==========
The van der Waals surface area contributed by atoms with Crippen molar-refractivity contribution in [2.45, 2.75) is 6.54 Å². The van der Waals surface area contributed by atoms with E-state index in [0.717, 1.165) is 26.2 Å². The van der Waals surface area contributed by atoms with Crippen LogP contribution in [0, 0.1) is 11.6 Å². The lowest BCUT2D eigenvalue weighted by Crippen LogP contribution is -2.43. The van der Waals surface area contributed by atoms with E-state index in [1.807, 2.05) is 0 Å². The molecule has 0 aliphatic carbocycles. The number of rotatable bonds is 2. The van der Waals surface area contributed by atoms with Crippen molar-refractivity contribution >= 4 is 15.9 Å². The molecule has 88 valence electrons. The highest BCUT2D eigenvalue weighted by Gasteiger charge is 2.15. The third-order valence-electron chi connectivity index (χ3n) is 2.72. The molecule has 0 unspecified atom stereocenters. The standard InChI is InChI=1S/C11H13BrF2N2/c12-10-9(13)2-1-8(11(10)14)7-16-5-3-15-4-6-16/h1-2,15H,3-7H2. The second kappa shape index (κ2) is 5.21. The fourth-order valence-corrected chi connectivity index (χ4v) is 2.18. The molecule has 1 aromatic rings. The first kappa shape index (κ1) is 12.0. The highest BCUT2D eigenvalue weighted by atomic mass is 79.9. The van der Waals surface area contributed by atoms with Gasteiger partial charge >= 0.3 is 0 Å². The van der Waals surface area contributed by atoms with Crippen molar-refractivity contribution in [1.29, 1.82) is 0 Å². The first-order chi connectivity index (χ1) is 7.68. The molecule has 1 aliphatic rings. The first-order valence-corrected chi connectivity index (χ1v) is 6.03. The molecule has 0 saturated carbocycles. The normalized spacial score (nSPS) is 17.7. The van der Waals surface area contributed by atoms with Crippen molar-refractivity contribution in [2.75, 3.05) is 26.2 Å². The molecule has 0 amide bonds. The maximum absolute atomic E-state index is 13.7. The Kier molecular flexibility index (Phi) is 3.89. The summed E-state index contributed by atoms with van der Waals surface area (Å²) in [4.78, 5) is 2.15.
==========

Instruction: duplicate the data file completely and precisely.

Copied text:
The van der Waals surface area contributed by atoms with Crippen molar-refractivity contribution in [2.45, 2.75) is 6.54 Å². The van der Waals surface area contributed by atoms with E-state index in [0.717, 1.165) is 26.2 Å². The van der Waals surface area contributed by atoms with Crippen LogP contribution in [0, 0.1) is 11.6 Å². The lowest BCUT2D eigenvalue weighted by Crippen LogP contribution is -2.43. The van der Waals surface area contributed by atoms with E-state index in [1.807, 2.05) is 0 Å². The molecule has 0 aliphatic carbocycles. The number of rotatable bonds is 2. The van der Waals surface area contributed by atoms with Crippen molar-refractivity contribution >= 4 is 15.9 Å². The molecule has 88 valence electrons. The highest BCUT2D eigenvalue weighted by Gasteiger charge is 2.15. The third-order valence-electron chi connectivity index (χ3n) is 2.72. The molecule has 0 unspecified atom stereocenters. The standard InChI is InChI=1S/C11H13BrF2N2/c12-10-9(13)2-1-8(11(10)14)7-16-5-3-15-4-6-16/h1-2,15H,3-7H2. The second kappa shape index (κ2) is 5.21. The fourth-order valence-corrected chi connectivity index (χ4v) is 2.18. The molecule has 1 aromatic rings. The first kappa shape index (κ1) is 12.0. The highest BCUT2D eigenvalue weighted by atomic mass is 79.9. The van der Waals surface area contributed by atoms with Gasteiger partial charge >= 0.3 is 0 Å². The van der Waals surface area contributed by atoms with Crippen molar-refractivity contribution in [1.29, 1.82) is 0 Å². The first-order chi connectivity index (χ1) is 7.68. The molecule has 1 aliphatic rings. The first-order valence-corrected chi connectivity index (χ1v) is 6.03. The molecule has 0 saturated carbocycles. The normalized spacial score (nSPS) is 17.7. The van der Waals surface area contributed by atoms with Crippen molar-refractivity contribution in [2.75, 3.05) is 26.2 Å². The molecule has 0 amide bonds. The maximum absolute atomic E-state index is 13.7. The Kier molecular flexibility index (Phi) is 3.89. The summed E-state index contributed by atoms with van der Waals surface area (Å²) in [4.78, 5) is 2.15.